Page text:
by David Safier
At the Catalina Foothills Candidates' Ed Forum Monday night, Ally Miller was possibly the most eloquent candidate of the bunch, even though she wasn't there. No, I'm not disparaging the candidates who attended, many of whom presented themselves very well. It's just that the reason Ally gave for not attending the forum speaks volumes about her. As the Immortal Bard once wrote, brevity is the soul of wit -- or in Ally's case, the soul of witlessness.
I asked a number of organizers of the event why Ally didn't show, and they all gave the same answer. Ally said she didn't believe a Pima County Supervisor's job has anything to do with education.
Well, let's see. The Supes have funded the GED program because the state cut GED funding to zero. The Supes fund the libraries, probably the most important secondary educational institution in the county. The Supes fund or give seed money to a number of organizations that provide educational help and guidance to students, like helping students who want to be the first in their families to go to college learn how to go about it. Nancy Young Wright, who showed up, made most of those points and spoke of her genuine passion for education and how she will make it a significant part of her job as Supervisor. Ally was probably fortunate she wasn't there so she didn't have to fess up to her ignorance.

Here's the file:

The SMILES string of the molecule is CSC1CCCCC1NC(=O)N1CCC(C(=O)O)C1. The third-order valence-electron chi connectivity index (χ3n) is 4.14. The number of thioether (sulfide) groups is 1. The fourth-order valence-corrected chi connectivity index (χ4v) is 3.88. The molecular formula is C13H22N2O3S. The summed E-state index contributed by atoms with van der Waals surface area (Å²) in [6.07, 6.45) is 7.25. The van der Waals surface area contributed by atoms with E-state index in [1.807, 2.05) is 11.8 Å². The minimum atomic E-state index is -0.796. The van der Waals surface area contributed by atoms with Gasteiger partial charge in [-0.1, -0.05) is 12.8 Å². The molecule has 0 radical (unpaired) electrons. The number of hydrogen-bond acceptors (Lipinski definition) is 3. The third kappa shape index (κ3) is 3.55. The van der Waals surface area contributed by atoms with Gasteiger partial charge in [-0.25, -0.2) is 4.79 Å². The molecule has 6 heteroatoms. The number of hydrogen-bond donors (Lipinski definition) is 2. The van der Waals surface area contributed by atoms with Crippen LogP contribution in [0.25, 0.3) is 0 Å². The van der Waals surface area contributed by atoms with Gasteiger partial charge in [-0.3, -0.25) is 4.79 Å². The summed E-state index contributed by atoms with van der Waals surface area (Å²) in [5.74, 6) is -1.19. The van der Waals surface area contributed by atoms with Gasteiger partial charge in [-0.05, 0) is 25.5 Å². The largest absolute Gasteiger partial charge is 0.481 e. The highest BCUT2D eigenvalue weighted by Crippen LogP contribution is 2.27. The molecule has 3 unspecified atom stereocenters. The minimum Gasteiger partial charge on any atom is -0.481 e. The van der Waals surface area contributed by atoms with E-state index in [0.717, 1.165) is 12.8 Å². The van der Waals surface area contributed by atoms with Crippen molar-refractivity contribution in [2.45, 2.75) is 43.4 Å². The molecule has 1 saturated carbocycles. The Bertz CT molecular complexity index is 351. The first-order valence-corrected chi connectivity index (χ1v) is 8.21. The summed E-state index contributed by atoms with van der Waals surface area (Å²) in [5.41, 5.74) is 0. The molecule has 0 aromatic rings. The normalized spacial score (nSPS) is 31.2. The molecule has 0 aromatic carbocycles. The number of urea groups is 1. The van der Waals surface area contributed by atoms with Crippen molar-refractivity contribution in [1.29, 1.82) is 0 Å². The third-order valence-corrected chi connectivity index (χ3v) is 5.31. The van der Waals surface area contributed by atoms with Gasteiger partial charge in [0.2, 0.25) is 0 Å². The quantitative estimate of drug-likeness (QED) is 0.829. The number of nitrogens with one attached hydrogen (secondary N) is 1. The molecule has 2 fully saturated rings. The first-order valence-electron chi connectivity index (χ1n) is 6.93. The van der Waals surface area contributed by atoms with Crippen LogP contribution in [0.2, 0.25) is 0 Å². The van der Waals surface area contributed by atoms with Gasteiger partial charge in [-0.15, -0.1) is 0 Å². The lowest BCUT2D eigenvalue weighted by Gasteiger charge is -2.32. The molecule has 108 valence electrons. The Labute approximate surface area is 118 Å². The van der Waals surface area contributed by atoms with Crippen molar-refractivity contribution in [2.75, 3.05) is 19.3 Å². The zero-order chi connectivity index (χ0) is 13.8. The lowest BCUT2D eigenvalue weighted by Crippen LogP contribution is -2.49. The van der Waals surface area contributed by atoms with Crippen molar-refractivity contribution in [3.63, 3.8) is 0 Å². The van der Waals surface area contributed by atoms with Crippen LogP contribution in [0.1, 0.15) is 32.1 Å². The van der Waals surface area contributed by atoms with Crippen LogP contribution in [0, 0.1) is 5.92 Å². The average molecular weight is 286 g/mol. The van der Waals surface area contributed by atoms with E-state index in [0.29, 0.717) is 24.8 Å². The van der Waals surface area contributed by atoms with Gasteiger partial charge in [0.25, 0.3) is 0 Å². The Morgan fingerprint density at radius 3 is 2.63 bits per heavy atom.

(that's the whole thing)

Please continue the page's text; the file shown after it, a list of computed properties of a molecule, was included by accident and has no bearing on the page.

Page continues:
All elected officials at the city, county, state and federal levels who control the purse strings and make decisions that affect the people in their areas have a stake in the education of the children under their watch. When it comes to education, as is true in so many other areas, Ally Miller just doesn't get it.